This year I asked my daughter if she wanted a party for her birthday or to take one friend to Sea World. She opted for Sea World. Fine by me! We figured it was actually less expensive when you calculate all the costs associated with a party and the work involved.
However, as her birthday was approaching, and invitations to her classmates’ parties started to appear, I felt I had to do something more to acknowledge her birthday. Her actual birthday was on a “minimum day” at school, meaning they get out an hour earlier than the usual 3 o’clock bell.
I figured the teacher did not want to take more time out to celebrate a birthday, and half of her good friends are in the other classroom. With only two days notice, I sent home a flyer to the kids in both classes inviting them to join Blaire for her birthday at a city park–a city park close to school, no parking or entrance fee.
I bought the flyer paper on clearance at Target for $2.50 a pack of 25 sheets. I posted an hour and a half timeframe and served Popsicles and cookies. I brought regular napkins from home, had a case of bottled water in an ice chest, and splurged on five helium balloons and one mylar (a special package around $7.00 at the local party store) just so you knew you were in the right place.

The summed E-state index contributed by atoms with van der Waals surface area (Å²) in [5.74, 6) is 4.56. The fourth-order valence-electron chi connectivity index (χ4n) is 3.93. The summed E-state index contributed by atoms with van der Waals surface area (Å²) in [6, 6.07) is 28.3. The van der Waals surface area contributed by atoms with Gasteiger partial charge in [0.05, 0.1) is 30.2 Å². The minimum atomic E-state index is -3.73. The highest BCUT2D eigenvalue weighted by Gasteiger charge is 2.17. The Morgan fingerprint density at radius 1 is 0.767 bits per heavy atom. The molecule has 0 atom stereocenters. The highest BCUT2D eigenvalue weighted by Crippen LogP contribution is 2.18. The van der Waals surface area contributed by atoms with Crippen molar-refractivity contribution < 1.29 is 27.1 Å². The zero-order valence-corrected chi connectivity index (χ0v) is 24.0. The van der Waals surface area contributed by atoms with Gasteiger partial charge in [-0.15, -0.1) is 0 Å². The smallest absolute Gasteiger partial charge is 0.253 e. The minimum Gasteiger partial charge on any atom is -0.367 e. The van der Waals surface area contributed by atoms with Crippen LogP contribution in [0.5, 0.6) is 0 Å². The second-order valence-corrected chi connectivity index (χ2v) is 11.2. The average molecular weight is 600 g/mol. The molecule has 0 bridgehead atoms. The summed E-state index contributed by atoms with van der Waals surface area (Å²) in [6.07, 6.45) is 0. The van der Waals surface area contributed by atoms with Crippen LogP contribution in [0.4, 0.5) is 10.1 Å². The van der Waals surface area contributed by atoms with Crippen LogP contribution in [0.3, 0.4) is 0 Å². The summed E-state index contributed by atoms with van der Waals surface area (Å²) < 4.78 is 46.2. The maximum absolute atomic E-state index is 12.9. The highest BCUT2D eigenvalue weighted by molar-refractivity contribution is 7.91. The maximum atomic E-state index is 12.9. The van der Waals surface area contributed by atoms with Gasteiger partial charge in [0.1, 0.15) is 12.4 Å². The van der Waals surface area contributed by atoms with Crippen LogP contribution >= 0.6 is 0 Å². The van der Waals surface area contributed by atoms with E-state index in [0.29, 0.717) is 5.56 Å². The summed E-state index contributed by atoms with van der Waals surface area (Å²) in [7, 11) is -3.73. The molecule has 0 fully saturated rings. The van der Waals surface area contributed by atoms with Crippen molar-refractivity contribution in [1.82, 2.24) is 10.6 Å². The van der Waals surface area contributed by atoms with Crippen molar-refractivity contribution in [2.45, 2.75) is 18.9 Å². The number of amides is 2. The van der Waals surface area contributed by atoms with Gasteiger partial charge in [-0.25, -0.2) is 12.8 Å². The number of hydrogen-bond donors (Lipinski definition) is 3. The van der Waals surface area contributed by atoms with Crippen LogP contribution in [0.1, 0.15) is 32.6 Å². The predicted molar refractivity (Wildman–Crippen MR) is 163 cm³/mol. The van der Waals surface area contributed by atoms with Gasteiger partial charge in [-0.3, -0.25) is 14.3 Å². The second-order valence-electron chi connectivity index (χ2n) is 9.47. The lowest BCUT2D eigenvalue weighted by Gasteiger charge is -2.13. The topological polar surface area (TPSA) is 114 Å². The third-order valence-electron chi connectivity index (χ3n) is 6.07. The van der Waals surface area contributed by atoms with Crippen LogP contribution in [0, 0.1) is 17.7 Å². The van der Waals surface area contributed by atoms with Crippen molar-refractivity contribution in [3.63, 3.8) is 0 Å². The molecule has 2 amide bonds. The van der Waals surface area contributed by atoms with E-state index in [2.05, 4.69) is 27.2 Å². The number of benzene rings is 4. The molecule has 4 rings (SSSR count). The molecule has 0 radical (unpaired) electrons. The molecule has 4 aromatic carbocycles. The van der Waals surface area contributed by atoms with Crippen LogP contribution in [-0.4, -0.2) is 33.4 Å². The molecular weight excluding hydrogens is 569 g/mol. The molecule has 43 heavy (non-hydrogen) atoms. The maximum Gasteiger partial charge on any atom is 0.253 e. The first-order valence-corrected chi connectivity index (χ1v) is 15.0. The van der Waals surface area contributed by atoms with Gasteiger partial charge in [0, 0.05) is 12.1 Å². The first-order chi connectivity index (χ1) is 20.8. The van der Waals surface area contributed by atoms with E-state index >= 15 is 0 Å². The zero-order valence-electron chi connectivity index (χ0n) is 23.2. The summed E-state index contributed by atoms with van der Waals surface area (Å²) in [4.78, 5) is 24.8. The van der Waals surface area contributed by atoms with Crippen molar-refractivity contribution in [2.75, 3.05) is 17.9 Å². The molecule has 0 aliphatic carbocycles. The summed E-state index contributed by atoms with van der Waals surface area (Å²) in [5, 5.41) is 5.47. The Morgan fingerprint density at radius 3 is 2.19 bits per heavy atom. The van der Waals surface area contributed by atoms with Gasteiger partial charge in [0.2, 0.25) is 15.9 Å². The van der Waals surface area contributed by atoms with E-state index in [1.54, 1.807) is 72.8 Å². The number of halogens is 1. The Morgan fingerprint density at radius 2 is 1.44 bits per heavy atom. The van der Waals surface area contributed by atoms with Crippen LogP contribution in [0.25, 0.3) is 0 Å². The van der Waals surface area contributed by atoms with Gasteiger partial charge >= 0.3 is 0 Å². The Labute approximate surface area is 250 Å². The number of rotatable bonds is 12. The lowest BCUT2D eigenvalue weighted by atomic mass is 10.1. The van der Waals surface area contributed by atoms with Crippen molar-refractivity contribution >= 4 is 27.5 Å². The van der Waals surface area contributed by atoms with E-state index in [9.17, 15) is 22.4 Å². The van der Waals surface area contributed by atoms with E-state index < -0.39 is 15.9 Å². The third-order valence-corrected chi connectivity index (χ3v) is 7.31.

Favors or goody bags seem to be the place I easily overspend until it is way out of hand and I am giving a $5-$10 bag of carefully selected, and appropriately-themed, junk and candy that doesn’t make it out of the minivan that drove each child home. Over the years of putting together these cornucopias of piñata filling, I have saved the extras in a large bin safely hidden among cleaning supplies in the laundry room, out of sight of my children. You know, you need 15 bubbles and they come in batches of six, so you have three leftover. This bin holds the extra three of about twenty different bags of stuff.
Occasionally I get something out of this inventory of treasures to give to my kids, but mostly it just takes up space. When I thought about goody bags for this impromptu party, I thought of the bin and how I could put those things to good use.
I took that bin from my cupboard to the party and let each guest choose just one thing. They thought it was the coolest thing EVER! They were all happy with their one little item.
Since it was such short notice, I put on the flyer, “No gifts, please.” Some moms called and asked if they could bring one anyway—fine. I really did not want anyone to feel obligated to shop when I only gave two-days notice, and I was not offering anything that I had offered in the past: no train ride through the park, no swimming, no gymnastics games, no bouncer, not even a cake. Just park equipment and a Popsicle.
Her close friends were very generous and a lot of kids got to come who might not have been able to if they felt they had to buy a $10-$20 gift. My daughter never complained. She had a blast and so appreciated the gifts she got (we still have to do those thank you notes—yikes!).
Wow! They really had a good time and I didn’t drive myself crazy planning it. The moms were in heaven! Look what I got away with. They could all do it! The kids are perfectly happy just to be together and didn’t miss the usual glitz and glamour we usually make so important.
It was an E-Z party and was not more than $60.00 with a handful of bottled waters and two dozen cookies leftover. Cheers to simplicity!
Thanks for writing this.